Frits van Hout © IO

When Frits van Hout, a member of ASML’s Executive Board, looks out of the window on the 17th floor of his Veldhoven office, he can easily identify a large part of ASML’s supply chain. But what is also striking is the high level of activity, even now, at the beginning of June 2020, in the middle of the Coronacrisis. “Construction is taking place everywhere, but there is also plenty of activity within those company buildings. The high tech industry in this region has worked hard in recent weeks, albeit with a few hiccups, to keep our country going and save us from worse things. And that’s pretty much worked out.”

Read more about Dutch Technology Week 2020 here

In recent months, Frits van Hout has not only had his hands full keeping ASML up and running, but he also led the organizing team of Dutch Technology Week, which will take place entirely online this year. “What applies to both projects is that the extent to which people want to help each other right now, simply on the basis of mutual trust, is enormous. That is one of the most beautiful things of our time. And if you then see where the help comes from, you can see that – in addition to the well-known large companies – it is often also the somewhat smaller companies that want to jump in immediately. Within the network of Brainport Industries, we have done a call round to identify who could do what to solve the problems that have arisen. One offered his contacts in Taiwan, the other knew how to 3D-print parts that were out of stock, everyone could add something. How quickly everyone found each other and how quickly the tasks were distributed on-the-fly, how flexibly everyone jumped in, even outside their business field, that’s striking. That is very typical for this region and this sector, the companies that are active here have high flexibility, they trust each other, and if asked, just do what’s requested. Super.”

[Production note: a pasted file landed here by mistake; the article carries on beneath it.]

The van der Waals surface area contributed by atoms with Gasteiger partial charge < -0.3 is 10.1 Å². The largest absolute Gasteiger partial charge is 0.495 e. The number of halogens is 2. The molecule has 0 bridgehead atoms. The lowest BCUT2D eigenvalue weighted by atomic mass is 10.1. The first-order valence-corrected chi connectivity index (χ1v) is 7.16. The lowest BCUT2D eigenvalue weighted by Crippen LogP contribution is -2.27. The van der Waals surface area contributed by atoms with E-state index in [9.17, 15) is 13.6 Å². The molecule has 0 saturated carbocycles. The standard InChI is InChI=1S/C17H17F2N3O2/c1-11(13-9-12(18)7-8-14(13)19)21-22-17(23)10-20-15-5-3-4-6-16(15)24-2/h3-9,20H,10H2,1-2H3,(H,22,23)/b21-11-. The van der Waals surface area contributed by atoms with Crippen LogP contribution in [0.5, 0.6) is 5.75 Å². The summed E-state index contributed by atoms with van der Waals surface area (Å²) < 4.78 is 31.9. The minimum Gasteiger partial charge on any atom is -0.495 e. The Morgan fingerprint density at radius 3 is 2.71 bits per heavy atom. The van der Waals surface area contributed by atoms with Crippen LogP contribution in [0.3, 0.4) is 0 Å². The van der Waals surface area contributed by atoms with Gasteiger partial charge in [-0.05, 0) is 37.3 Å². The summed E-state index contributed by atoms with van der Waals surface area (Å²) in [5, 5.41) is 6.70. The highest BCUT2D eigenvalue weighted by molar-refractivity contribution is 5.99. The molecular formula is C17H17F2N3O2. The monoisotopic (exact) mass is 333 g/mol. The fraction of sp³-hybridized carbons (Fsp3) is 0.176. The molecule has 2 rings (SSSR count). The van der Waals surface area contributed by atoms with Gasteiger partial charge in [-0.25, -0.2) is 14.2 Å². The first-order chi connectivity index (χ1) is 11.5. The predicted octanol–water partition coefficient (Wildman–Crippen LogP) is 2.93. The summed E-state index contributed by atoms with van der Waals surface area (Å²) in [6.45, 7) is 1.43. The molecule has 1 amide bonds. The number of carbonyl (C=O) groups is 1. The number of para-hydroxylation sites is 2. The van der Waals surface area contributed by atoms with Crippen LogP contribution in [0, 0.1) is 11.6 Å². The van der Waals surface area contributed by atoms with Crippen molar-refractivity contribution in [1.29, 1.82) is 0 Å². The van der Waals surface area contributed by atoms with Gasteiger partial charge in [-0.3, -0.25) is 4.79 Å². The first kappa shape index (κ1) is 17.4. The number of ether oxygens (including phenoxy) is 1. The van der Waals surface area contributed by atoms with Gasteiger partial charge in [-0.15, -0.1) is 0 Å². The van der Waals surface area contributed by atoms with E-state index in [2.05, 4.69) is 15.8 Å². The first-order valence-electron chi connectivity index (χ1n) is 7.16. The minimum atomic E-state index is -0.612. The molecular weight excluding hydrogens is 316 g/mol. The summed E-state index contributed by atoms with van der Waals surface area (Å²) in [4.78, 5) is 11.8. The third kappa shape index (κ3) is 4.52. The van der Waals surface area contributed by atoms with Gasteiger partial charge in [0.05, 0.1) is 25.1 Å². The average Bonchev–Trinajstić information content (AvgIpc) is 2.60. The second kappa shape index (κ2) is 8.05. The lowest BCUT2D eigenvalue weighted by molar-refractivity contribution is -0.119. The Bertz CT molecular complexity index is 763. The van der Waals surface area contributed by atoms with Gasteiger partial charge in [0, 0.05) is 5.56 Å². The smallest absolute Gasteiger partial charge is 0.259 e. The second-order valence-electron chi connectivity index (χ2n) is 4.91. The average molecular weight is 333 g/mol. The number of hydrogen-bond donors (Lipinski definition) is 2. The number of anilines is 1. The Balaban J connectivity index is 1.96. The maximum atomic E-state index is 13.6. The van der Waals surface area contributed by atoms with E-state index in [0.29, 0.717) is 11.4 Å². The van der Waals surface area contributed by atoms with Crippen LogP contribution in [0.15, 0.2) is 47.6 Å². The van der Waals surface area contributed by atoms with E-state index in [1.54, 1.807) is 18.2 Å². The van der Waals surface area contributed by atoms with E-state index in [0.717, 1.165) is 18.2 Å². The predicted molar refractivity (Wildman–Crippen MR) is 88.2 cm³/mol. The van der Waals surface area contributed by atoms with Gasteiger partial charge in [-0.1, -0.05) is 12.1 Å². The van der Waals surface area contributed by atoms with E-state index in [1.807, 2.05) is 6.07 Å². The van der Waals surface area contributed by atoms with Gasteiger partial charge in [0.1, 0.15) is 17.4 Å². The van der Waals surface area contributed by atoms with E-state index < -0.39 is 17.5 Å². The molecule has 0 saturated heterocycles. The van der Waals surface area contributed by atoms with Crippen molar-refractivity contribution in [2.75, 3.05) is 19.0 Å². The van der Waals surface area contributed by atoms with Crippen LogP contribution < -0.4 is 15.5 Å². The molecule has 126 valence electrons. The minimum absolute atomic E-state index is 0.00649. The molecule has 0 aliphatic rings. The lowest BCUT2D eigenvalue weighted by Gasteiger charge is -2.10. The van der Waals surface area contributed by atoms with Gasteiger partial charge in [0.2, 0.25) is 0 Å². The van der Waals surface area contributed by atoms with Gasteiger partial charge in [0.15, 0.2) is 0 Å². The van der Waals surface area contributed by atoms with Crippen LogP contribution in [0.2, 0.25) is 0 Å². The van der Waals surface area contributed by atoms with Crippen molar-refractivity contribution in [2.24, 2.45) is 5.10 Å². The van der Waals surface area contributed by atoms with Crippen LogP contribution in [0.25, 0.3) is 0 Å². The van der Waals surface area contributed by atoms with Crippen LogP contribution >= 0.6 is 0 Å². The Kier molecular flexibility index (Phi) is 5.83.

In the meantime listen to the podcast with Frits van Hout (in Dutch):

Positive experience

This spirit was also reflected within the DTW team. “We spent a long time looking for ways to organize a ‘classic’ DTW, but even when it was completely clear that that wouldn’t be possible, we continued to look for alternatives as a group through our Team and Skype sessions. And in doing so, we gratefully used the new possibilities offered by the technology. “It wasn’t allowed in the old days, we thought it was far too dangerous. But for me it was an enormously positive experience: the accessibility of the technology combined with the inaccessibility of the physical setting forced the whole world to experiment with things that we might have known before but had always dismissed as awkward or dangerous or whatever: telemeeting, home office, augmented reality. That’s all definitely broken through now.”

Behind the scenes